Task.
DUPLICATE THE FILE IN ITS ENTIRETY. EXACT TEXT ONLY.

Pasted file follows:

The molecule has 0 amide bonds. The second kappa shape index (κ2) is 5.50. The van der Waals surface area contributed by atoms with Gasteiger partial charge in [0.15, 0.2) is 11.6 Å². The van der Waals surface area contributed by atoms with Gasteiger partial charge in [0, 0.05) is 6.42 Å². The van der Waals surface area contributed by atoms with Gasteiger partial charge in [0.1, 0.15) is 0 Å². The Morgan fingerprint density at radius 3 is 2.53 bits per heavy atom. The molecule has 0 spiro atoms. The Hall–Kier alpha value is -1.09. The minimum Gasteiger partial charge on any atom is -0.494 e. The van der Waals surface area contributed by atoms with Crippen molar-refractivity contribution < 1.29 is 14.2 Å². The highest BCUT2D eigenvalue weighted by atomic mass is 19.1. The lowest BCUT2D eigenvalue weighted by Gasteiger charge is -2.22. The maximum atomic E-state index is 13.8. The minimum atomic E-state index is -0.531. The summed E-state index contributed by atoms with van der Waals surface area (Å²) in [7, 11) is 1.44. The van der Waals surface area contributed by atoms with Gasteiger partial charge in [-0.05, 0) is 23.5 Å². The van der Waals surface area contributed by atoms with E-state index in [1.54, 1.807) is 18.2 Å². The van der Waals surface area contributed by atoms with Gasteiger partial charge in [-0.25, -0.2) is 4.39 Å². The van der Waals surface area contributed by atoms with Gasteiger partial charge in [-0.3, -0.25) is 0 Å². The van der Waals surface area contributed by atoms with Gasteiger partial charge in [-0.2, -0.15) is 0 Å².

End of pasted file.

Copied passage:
The molecule has 0 amide bonds. The second kappa shape index (κ2) is 5.50. The van der Waals surface area contributed by atoms with Gasteiger partial charge in [0.15, 0.2) is 11.6 Å². The van der Waals surface area contributed by atoms with Gasteiger partial charge in [0, 0.05) is 6.42 Å². The van der Waals surface area contributed by atoms with Gasteiger partial charge in [0.1, 0.15) is 0 Å². The Morgan fingerprint density at radius 3 is 2.53 bits per heavy atom. The molecule has 0 spiro atoms. The Hall–Kier alpha value is -1.09. The minimum Gasteiger partial charge on any atom is -0.494 e. The van der Waals surface area contributed by atoms with Crippen molar-refractivity contribution < 1.29 is 14.2 Å². The highest BCUT2D eigenvalue weighted by atomic mass is 19.1. The lowest BCUT2D eigenvalue weighted by Gasteiger charge is -2.22. The maximum atomic E-state index is 13.8. The minimum atomic E-state index is -0.531. The summed E-state index contributed by atoms with van der Waals surface area (Å²) in [7, 11) is 1.44. The van der Waals surface area contributed by atoms with Gasteiger partial charge in [-0.05, 0) is 23.5 Å². The van der Waals surface area contributed by atoms with E-state index in [1.54, 1.807) is 18.2 Å². The van der Waals surface area contributed by atoms with Gasteiger partial charge in [-0.25, -0.2) is 4.39 Å². The van der Waals surface area contributed by atoms with Gasteiger partial charge in [-0.3, -0.25) is 0 Å². The van der Waals surface area contributed by atoms with Gasteiger partial charge in [-0.2, -0.15) is 0 Å².